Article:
Jatra: India's former folk theatre actors struggle to survive

image captionRabin Kumar Majhi (left), 51, and Anukul Ghosh, 63, pose for a portrait as a newly-married couple. Mr Ghosh used to play female characters in Jatra in the 1970s

The popularity of Jatra, a centuries-old travelling theatre tradition in India's West Bengal state, is in decline. Soumya Sankar Bose photographs former Jatra artists who have been struggling to make ends meet.

This theatre style usually consists of four-hour-long, high-energy plays featuring loud music, harsh lighting and extravagant props played out on giant stages under open skies.

But there has been a steady decline in the number of people who like to watch Jatra, leaving many artists without work.

image captionSwapan Modal, 63, poses for a portrait in his own studio which he has been running from 2008 after his retirement from Jatra

Mr Bose "was born in an extended family of Jatra actors" and "closely witnessed the private lives of the artists as the industry crumbled". In the past 18 months, he has photographed former Jatra artists who still don't mind wearing their costumes and showcasing their skills.

image captionKanhai Bangor, 66, is famous for playing vivek (conscience)

Mr Bose said his photographs address "the issue of the dwindling practice of Jatra and highlight former artists' inability to sustain themselves".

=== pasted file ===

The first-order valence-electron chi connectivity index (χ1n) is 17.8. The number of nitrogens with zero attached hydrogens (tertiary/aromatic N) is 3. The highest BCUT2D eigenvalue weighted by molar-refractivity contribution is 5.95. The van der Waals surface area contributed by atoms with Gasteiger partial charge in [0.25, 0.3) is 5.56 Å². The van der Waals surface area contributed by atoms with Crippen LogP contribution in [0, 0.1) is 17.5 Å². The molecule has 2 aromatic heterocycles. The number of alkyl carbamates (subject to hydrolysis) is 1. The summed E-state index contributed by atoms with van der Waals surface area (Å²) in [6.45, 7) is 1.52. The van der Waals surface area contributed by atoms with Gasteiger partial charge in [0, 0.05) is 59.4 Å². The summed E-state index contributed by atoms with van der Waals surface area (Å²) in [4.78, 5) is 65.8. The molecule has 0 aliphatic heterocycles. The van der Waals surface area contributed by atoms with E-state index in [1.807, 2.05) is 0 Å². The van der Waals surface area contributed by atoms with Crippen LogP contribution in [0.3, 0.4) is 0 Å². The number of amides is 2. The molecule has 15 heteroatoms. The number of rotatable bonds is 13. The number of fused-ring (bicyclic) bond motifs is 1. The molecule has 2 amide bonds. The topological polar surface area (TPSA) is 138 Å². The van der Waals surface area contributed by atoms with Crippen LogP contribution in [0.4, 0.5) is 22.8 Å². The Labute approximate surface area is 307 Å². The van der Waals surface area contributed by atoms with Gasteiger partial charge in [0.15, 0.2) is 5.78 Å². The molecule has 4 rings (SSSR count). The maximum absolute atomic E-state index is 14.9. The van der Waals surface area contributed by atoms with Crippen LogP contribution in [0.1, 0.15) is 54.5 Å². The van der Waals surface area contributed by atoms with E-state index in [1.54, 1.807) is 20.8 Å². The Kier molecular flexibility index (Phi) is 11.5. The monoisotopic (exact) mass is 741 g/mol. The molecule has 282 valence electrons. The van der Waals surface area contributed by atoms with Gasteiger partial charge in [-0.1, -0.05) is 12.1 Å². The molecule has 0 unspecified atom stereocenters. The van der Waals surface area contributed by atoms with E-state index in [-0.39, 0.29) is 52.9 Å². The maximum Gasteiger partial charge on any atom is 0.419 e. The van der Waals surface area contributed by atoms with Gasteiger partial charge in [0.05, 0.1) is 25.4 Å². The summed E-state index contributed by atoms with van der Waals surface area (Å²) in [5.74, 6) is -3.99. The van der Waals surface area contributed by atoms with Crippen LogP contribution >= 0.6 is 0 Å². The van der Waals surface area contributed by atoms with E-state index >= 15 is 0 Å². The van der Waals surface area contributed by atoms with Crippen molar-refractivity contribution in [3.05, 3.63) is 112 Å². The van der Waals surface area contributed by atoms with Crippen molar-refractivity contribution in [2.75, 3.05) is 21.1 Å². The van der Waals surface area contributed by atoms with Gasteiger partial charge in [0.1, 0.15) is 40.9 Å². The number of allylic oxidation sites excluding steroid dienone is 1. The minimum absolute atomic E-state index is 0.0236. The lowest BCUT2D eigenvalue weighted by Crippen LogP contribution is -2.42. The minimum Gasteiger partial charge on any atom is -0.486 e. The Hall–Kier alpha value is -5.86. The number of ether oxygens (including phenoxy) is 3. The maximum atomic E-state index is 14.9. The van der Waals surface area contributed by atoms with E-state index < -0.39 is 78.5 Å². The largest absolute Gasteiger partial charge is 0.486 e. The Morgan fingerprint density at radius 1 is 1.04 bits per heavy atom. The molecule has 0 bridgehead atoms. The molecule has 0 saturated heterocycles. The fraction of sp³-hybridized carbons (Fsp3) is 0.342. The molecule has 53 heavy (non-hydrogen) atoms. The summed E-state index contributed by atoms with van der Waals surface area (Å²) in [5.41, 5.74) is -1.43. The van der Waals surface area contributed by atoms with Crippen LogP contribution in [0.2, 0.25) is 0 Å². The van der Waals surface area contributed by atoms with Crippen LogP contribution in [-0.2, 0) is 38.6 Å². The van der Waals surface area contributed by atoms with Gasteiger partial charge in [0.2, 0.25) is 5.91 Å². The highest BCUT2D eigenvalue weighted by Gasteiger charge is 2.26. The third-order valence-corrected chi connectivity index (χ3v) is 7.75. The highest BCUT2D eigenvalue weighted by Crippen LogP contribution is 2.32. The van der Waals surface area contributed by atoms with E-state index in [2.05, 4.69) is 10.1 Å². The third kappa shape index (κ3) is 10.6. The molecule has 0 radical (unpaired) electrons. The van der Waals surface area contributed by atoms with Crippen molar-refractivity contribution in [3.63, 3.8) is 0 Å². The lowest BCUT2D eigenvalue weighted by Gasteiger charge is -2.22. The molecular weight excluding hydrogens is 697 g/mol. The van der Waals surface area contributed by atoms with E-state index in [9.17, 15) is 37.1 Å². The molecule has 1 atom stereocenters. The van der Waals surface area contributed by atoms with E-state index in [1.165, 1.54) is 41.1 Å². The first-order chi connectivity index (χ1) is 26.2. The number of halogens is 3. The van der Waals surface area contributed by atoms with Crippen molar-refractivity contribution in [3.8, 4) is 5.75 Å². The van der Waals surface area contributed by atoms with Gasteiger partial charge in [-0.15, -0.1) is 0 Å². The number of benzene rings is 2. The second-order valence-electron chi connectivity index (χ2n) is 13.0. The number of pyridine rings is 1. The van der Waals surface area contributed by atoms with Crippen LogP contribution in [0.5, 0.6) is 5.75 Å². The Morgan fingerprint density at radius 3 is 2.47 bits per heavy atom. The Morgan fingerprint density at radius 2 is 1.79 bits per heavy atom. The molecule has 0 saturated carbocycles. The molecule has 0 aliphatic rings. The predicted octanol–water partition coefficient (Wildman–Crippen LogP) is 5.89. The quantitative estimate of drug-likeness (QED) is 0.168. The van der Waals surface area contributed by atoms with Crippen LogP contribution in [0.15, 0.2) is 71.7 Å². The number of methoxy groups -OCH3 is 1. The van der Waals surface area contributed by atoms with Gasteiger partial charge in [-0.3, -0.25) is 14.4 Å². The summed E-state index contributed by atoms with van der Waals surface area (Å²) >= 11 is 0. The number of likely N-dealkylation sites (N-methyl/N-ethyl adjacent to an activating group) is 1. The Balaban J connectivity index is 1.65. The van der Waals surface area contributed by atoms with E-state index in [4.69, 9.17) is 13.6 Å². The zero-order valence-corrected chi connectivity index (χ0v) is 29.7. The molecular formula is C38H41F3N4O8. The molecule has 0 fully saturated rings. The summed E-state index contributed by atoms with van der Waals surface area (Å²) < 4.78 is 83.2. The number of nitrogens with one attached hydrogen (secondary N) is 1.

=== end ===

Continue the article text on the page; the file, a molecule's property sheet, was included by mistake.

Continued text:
image captionPradip Kumar Pal, 59, was famous for his outstanding portrayal of Sree Chaitanya Mahaprabhu, a popular saint from West Bengal. Mr Pal now runs a shop

Jatra scripts have drawn heavily from Indian mythology.

image captionShyamal Kumar Dihidar, 51, used to play a police officer. He now works for the Indian Railways

Mr Bose said his project was aimed at blurring the difference between "the real and the staged" world. "We found creatively engaging ways to photograph the artists and also document their past," he said.

image captionTonu Dey, 73, posing for a portrait as a disabled person. He retired from acting following a heart surgery in 2005

Jatra groups have struggled in recent years because of the easily available entertainment on television and mobile phones.

Soumya Sankar Bose's photographs of former Jatra artists were shown at an exhibition organised by India Foundation for the Arts in Kolkata recently

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